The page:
Friday, 18 October 2013

Monkeys 'take turns in conversation'

Marmoset monkeys take it in turns to "talk" in a pattern very similar to human conversation, according to scientists.

Researchers recorded the sounds of the marmosets as they called to one another from behind a curtain.

Each animal would call, then wait for the other to respond before calling again.

The results suggest an "alternative evolutionary route" for our own conversational turn-taking.


It is something we take for granted in our conversations, but taking it in turns to talk and listen is crucial for us to effectively exchange information through what we say.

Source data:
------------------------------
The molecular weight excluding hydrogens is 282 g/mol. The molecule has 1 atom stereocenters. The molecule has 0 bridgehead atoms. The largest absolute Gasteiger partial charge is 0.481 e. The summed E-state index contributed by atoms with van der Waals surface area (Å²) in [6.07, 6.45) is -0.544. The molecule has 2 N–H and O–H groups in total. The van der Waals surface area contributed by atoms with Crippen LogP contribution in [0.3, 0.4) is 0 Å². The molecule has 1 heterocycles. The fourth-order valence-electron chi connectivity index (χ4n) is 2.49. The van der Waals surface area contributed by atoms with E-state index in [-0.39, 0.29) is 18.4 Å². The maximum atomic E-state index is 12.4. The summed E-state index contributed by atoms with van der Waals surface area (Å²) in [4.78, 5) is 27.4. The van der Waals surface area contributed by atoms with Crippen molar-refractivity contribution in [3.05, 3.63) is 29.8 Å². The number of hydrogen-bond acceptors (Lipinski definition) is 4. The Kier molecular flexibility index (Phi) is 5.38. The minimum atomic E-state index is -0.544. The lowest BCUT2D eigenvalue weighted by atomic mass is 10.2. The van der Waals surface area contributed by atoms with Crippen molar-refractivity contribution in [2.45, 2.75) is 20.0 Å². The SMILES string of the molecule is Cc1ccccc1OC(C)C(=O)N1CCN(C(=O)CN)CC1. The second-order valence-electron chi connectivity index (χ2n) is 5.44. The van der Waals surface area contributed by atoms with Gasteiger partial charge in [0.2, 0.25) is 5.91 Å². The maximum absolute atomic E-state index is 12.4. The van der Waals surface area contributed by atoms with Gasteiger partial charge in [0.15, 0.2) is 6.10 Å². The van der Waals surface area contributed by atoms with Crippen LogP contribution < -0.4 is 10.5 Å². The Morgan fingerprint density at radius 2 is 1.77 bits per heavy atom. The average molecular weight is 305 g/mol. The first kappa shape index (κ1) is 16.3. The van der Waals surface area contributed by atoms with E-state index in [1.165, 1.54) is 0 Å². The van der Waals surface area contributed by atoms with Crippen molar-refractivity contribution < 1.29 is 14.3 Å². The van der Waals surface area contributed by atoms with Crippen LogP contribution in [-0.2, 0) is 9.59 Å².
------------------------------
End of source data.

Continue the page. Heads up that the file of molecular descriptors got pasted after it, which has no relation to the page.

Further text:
Somewhat mysteriously though, we do not see an obvious origin in our closest primate relatives - the chimpanzees.

Chimps are not very vocal and tend to use their repertoire of gestures to communicate, so it is widely accepted that these manual gestures provided the foundations for the co-operation inherent in our own communication.

But Dr Asif Ghazanfar from Princeton University set out to look for evidence of a vocal route for this co-operation, by looking at vocal exchanges in marmosets.

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